The pandemic had a significant impact on many healthcare workers, including on their mental health. Sadly some healthcare workers died while working on the frontline, with individuals from ethnic minorities disproportionately affected. In the difficult and changing circumstances of the pandemic healthcare staff worked hard to support each other, and efforts were made to protect workers and look after their wellbeing.
Before the mass COVID-19 vaccinations began, using personal protective equipment (PPE) was the main method for healthcare workers to protect themselves. However, with PPE shortages due to high demand, supply issues and low reserves leading to increased risks for healthcare workers, volunteers stepped in to help make PPE for local hospitals.
The Hampstead Gown Factory was set up in April 2020 by the Royal Free Charity to make gowns from surgical drapes. Overall, 614 volunteers made 50,000 surgical gowns, which must be made in an as sterile environment as possible rather than at home. PPE-making initiatives sprang up across the UK. In the strange and difficult circumstances of the first lockdown contributing to support healthcare workers and the NHS gave volunteers a sense of purpose and community.
The NHS is one of the largest employers in the world, with more than 1.5 million staff working across a huge number of different roles, all of which were affected by the pandemic. One rarely discussed aspect of the NHS is mortuary and post-mortem services. These services were hugely affected by the significant number of deaths during the pandemic. As part of the Portraits for NHS Heroes project, started in 2020 by artist Tom Croft, Katie Tomkins, Mortuary and Post-Mortem Services Manager at West Herts Hospitals NHS Trust, had her portrait painted by Roxanna Halls.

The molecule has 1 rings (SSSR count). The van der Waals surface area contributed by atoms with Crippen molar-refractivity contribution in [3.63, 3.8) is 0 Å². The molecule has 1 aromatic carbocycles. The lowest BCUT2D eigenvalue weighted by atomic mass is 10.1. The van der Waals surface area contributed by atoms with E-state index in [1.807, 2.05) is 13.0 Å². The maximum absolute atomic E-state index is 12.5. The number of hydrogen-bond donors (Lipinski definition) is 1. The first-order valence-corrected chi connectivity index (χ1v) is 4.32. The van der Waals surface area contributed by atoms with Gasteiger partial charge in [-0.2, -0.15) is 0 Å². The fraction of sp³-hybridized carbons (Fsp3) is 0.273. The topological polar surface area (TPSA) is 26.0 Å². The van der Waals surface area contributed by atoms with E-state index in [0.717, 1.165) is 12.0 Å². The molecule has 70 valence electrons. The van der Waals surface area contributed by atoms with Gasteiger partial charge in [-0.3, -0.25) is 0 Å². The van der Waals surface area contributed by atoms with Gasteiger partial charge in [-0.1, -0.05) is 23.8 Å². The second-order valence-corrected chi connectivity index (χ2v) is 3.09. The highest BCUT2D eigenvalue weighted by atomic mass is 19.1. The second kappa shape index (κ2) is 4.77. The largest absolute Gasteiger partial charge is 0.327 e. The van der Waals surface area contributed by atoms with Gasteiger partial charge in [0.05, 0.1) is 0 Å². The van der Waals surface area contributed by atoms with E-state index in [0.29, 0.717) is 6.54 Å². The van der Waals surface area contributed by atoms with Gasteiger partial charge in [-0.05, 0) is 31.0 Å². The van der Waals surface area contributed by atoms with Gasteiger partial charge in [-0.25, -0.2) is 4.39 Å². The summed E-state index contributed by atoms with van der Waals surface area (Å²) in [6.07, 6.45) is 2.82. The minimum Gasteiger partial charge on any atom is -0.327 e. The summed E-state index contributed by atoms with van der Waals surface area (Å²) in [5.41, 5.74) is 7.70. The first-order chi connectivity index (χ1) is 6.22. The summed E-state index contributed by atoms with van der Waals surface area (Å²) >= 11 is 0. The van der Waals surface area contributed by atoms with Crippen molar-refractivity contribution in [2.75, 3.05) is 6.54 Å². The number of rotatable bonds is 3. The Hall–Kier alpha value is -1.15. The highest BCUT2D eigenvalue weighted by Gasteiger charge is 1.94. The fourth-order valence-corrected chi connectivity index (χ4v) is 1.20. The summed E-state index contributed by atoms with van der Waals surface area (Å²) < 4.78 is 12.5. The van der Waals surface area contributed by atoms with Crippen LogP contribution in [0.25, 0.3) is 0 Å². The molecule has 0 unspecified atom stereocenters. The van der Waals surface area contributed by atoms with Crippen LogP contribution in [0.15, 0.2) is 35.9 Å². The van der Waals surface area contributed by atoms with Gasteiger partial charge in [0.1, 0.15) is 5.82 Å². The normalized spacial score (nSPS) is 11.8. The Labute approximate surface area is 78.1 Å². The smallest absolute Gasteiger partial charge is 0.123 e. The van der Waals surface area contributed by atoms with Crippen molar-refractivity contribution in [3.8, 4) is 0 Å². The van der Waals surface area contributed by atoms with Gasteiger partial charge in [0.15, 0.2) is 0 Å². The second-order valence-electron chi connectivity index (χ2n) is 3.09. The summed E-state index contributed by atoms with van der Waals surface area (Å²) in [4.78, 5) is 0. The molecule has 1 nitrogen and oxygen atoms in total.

Each number in the COVID-19 death statistics represents a person lost and a life lived. This way of thinking is central to the work of teams like Katie’s. One hardship caused by the pandemic were restrictions limiting loved one’s from visiting and viewing the people they had lost. Katie’s team had to adapt the way they worked to support grieving families in new and very challenging circumstances. Art works like Roxana’s portrait provide a glimpse into the bravery and fortitude required of healthcare workers in a crisis, and of the people behind the PPE.
In 2022, the Chief Executive of the NHS Confederation, Matthew Taylor, described the award as ’a fitting tribute to the immense hard work and bravery shown by the millions who work for the NHS, and whilst we celebrate this, we should use the occasion to reflect on the continuing challenges and pressures facing the NHS’.
Both during the COVID-19 pandemic, and for the proceeding 75 years, the NHS and its staff, have made an enormous contribution to the UK making the NHS a national treasure. The award of the George Cross is a rare and significant recognition of this.
The George Cross awarded to NHS England will be on display at the Science Museum from 6 July 2023 – 2 January 2024, at the Science and Industry Museum in Manchester from February 2024 – June 2024 and then at the National Science and Media Museum from August 2024 – January 2025.
To find out more about the history of the NHS and the COVID-19 pandemic, please visit Medicine: The Wellcome Galleries at the Science Museum. To see objects related to the incredible scientific and logistical feat of COVID-19 vaccines, please visit Injecting Hope, which is open at the Science Museum until summer 2024 and then on display at the Science and Industry Museum.